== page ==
glColor4f(blah);


Draw stuff


glEnd();
glPopMatrix();

Where 60 is the original "run" and 10 the original "rise". I changed the + to a - for the Y because my Y axis is inverted. Origin is (0,1500). I noticed that when it was a + the object rotated the opposite way as the mouse. When changed to a - it followed the mouse like its supposed to.

Image a gun with 3 parts rotating around the player. The gun base and two other parts of the gun A and B. A/B are at a slope to the base. They are always X over and Y up as an ex. Now if the gun rotates around the player you have to account for the rotation in the slope. Which led to the equations.

x = x*cos(A) - y*sin(A)
y = y*cos(A) + x*sin(a)

problem is that the slope isn't preserved like I want. These objects move on top of each other (Their x becomes 0) as I rotate ( at 90 degree intervals. So between o degrees and 90, 90-180, 180-270, 270-360) they flip in these intervals. In each one the parts all move to the center being on top of each other(having the same slope even though I use their own respective "rises"/"runs" when I translate using the equation) then they continue until they're flipped opposite if when they entered the 90 degree interval. Same as they go through each one. So at each axis the slope is right (but upside down at 180) but in between the go through this process of shifting to the opposite side, being on top of each other at 45 deg.

Edited by GDsnakes, 06 December 2012 - 08:03 PM.


#5 Álvaro   Crossbones+   -  Reputation: 13672

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Posted 07 December 2012 - 12:07 AM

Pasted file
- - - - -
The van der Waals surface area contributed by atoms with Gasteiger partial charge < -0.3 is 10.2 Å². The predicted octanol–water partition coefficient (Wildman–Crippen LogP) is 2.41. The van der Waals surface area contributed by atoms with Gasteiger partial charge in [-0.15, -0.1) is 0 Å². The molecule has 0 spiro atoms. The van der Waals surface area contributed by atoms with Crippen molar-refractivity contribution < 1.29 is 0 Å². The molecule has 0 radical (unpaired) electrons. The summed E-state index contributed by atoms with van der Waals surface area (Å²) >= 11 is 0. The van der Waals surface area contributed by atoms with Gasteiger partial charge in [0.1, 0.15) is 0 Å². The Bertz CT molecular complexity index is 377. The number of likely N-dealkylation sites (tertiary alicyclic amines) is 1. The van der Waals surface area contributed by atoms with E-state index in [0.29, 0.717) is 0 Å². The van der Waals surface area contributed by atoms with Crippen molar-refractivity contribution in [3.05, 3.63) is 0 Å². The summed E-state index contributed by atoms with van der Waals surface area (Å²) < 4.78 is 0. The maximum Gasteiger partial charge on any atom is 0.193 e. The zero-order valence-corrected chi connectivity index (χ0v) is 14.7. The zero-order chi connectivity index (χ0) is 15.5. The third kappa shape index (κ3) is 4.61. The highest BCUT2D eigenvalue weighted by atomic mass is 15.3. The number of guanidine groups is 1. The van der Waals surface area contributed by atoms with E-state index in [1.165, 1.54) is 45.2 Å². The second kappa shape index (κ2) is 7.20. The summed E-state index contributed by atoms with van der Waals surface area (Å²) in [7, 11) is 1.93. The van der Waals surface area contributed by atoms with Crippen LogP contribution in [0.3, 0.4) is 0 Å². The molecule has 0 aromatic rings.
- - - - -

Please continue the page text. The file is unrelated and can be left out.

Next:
glTranslatef(BaseAX+(60.0*cos(AngleD)-10.0*sin(AngleD)),baseAY+(10.0*cos(AngleD)-60.0*sin(AngleD)),0.0f);


There is a sign error in there. It should be
glTranslatef(BaseAX+(60.0*cos(AngleD)-10.0*sin(AngleD)),baseAY+(10.0*cos(AngleD)+60.0*sin(AngleD)),0.0f);


#6 GDsnakes   Members   -  Reputation: 145

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Posted 07 December 2012 - 07:57 AM


glTranslatef(BaseAX+(60.0*cos(AngleD)-10.0*sin(AngleD)),baseAY+(10.0*cos(AngleD)-60.0*sin(AngleD)),0.0f);


There is a sign error in there. It should be
glTranslatef(BaseAX+(60.0*cos(AngleD)-10.0*sin(AngleD)),baseAY+(10.0*cos(AngleD)+60.0*sin(AngleD)),0.0f);


Yes, as I said above
I changed the + to a - for the Y because my Y axis is inverted. Origin is (0,1500). I noticed that when it was a + the object rotated the opposite way as the mouse. When changed to a - it followed the mouse like its supposed to.

Do you think that is the problem?

#7 Álvaro   Crossbones+   -  Reputation: 13672

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Posted 07 December 2012 - 08:05 AM

Yes, as I said above
I changed the + to a - for the Y because my Y axis is inverted. Origin is (0,1500). I noticed that when it was a + the object rotated the opposite way as the mouse. When changed to a - it followed the mouse like its supposed to.

Do you think that is the problem?


Yes, that is a problem. What you obtain when you use the wrong sign is no longer a rotation. If your y axis is flipped, you may need to change the sign of the angle or, equivalently, change the sign of both sin(AngleD), but not just one of them.


Perhaps you would be less confused if you were to use the conventions from math (positive Y goes up, posotive X goes to the right) and then map your coordinates to pixels at the very end, when you have to make an API call that expects pixels.